It should be noted that FTA does not consider a "Low" rating as a statement about the ultimate merits of the project, but rather "an assessment of the project's current strengths and weaknesses." FTA nurses failing candidate projects along ("works with the candidates to improve their estimates of the benefits of the project" in FTA's words) until their "Low" rating can be converted to "Medium." (Projects not rated at least "Medium" receive an overall rating of "Not Recommended." ). This explains why two of the projects rated "Low" last year have ended up as candidates for Full Funding Grant agreements in this year's budget proposal. In FTA's rating and evaluation process there is no such thing as a failing grade: to paraphrase Garrison Keillor, all projects eventually end up "above average".

Amtrak

The debate about Amtrak funding continues. The Administration in its Budget Request has proposed $900 million to support Amtrak in FY 2005, but Amtrak President David L Gunn has asked Congress for twice the amount or $1.8 billion, warning that the Administration's proposal would force Amtrak to shut down. This is not the first time that Gunn has used the threat of a system shutdown to negotiate a funding increase. He used the same tactic last year when he succeeded in persuading Congress to raise the Administration's proposed FY 2004 funding of $900 million to $1.22 billion.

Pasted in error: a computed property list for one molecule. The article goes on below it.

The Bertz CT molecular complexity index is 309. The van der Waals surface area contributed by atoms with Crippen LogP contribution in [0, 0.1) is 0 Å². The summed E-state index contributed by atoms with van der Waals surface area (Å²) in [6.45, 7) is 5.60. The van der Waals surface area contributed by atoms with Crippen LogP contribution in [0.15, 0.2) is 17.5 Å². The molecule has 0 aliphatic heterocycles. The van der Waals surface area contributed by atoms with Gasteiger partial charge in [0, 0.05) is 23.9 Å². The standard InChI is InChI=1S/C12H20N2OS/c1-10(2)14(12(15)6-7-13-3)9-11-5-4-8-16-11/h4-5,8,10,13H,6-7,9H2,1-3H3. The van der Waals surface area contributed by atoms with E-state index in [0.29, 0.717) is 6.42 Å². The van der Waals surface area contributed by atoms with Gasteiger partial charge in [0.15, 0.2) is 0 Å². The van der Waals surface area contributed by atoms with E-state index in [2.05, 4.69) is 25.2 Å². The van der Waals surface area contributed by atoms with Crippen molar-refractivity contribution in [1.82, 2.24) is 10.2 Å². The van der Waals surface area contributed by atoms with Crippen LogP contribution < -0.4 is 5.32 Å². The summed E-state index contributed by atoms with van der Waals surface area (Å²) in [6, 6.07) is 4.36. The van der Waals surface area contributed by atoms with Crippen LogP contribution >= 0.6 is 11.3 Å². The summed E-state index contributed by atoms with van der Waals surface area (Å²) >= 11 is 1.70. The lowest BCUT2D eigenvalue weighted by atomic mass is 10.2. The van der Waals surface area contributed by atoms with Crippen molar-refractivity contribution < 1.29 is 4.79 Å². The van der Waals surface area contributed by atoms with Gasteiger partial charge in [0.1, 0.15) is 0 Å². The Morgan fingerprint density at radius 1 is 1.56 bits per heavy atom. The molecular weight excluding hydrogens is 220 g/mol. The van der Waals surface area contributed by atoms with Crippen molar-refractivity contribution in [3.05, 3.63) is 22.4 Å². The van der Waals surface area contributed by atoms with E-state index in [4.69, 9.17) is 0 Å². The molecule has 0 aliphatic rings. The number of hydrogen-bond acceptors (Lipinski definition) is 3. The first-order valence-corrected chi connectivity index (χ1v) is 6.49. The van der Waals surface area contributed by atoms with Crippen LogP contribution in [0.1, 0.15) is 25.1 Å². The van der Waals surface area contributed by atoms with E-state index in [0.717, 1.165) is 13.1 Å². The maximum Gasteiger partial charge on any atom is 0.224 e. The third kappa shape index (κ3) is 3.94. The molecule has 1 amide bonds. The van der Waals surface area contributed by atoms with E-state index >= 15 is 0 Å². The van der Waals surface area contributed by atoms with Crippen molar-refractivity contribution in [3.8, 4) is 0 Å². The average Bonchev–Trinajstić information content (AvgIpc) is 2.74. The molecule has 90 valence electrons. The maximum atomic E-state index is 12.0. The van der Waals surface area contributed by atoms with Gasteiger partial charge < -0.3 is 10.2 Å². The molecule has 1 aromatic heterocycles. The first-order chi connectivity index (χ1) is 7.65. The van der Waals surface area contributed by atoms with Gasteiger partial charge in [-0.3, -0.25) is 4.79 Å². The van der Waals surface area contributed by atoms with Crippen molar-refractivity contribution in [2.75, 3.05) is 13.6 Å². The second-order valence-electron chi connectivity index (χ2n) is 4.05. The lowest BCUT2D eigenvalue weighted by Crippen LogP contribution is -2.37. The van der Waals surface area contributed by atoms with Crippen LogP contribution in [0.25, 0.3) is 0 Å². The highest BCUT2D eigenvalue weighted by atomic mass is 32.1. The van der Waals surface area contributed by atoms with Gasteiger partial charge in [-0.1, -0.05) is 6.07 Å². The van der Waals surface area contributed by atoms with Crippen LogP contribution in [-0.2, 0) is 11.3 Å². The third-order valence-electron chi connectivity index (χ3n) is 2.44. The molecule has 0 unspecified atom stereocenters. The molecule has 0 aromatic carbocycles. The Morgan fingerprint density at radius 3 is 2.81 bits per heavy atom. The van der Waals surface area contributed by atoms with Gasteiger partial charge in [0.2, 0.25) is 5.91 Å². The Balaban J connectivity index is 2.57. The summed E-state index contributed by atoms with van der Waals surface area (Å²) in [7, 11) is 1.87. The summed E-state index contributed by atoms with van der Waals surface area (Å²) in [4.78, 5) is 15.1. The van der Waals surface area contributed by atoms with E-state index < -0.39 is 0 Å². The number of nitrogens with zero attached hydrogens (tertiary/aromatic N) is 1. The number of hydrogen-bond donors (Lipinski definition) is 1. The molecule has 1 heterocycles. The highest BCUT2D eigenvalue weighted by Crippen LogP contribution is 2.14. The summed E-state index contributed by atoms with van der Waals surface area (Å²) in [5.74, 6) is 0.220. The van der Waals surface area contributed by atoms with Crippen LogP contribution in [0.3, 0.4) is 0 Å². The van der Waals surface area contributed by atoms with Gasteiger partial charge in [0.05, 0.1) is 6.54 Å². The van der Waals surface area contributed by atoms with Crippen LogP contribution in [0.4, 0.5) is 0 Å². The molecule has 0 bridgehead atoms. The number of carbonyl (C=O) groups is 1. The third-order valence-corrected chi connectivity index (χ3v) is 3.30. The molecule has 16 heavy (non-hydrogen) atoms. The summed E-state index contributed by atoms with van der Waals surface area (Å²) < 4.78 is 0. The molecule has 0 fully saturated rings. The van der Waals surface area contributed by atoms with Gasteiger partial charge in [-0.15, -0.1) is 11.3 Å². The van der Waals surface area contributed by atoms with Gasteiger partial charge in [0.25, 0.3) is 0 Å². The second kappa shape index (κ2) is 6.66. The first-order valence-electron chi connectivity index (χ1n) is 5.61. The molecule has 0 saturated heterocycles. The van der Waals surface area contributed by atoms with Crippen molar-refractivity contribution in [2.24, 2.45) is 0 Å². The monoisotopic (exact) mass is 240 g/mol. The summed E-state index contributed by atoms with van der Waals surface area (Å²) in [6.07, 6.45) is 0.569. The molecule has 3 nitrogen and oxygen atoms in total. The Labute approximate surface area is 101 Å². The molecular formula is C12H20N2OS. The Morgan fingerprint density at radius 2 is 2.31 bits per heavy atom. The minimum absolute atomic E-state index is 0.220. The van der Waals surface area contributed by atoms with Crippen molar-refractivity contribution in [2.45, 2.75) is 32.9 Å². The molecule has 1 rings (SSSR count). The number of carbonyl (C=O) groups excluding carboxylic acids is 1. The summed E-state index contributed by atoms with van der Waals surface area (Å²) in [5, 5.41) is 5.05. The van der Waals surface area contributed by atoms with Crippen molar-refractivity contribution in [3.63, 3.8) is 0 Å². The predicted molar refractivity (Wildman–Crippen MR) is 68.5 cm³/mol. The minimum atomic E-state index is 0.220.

Gunn argues that the Administration proposal would leave unfunded $800 million worth of urgent capital improvements such as replacing crumbling bridges and aging rolling stock. In his congressional request, he pointed to Amtrak's improved financial performance and more transparent accounting as signs of progress. But the Administration wants to see more fundamental changes, as proposed in its Passenger Rail Investment Reform Act. If Congress enacts those reforms, U.S. DOT said it would be willing to support as much as $1.4 billion annually in future years. The main thrust of the Administration recommendations is to secure more local and state funding to support rail service in heavily traveled corridors, and to open up some routes to competition (See "Reinventing Amtrak," Innovation Briefs , Vol. 14, No. 5, Sep/Oct 2003).

The future of that bill and of the funding level for Amtrak, remains unclear. Over the Administration's objections, the Senate approved a six-year $2 billion annual authorization for Amtrak without taking up the reform legislation. However, with the Senate and the House holding widely divergent opinions about Amtrak, the ultimate level of funding for the intercity passenger rail program, as indeed its long-range future, will not be known until the differences are ironed out in a House-Senate conference.